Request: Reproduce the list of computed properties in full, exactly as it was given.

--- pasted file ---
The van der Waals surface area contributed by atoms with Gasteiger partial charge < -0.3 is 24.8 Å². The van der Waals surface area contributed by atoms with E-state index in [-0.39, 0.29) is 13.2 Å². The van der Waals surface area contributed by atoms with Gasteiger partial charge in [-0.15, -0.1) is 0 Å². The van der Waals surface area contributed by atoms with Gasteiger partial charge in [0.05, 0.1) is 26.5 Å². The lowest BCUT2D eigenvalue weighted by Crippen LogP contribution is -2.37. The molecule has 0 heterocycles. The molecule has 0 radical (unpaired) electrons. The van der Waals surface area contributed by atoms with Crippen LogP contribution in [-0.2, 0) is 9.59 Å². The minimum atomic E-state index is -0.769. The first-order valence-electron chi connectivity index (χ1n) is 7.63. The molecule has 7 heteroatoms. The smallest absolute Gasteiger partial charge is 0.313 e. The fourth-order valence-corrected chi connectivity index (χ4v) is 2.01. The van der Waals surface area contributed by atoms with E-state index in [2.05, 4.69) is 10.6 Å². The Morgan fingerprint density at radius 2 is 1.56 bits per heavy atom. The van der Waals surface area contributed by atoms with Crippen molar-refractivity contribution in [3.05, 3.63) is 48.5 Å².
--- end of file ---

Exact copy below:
The van der Waals surface area contributed by atoms with Gasteiger partial charge < -0.3 is 24.8 Å². The van der Waals surface area contributed by atoms with E-state index in [-0.39, 0.29) is 13.2 Å². The van der Waals surface area contributed by atoms with Gasteiger partial charge in [-0.15, -0.1) is 0 Å². The van der Waals surface area contributed by atoms with Gasteiger partial charge in [0.05, 0.1) is 26.5 Å². The lowest BCUT2D eigenvalue weighted by Crippen LogP contribution is -2.37. The molecule has 0 heterocycles. The molecule has 0 radical (unpaired) electrons. The van der Waals surface area contributed by atoms with Crippen LogP contribution in [-0.2, 0) is 9.59 Å². The minimum atomic E-state index is -0.769. The first-order valence-electron chi connectivity index (χ1n) is 7.63. The molecule has 7 heteroatoms. The smallest absolute Gasteiger partial charge is 0.313 e. The fourth-order valence-corrected chi connectivity index (χ4v) is 2.01. The van der Waals surface area contributed by atoms with E-state index in [2.05, 4.69) is 10.6 Å². The Morgan fingerprint density at radius 2 is 1.56 bits per heavy atom. The van der Waals surface area contributed by atoms with Crippen molar-refractivity contribution in [3.05, 3.63) is 48.5 Å².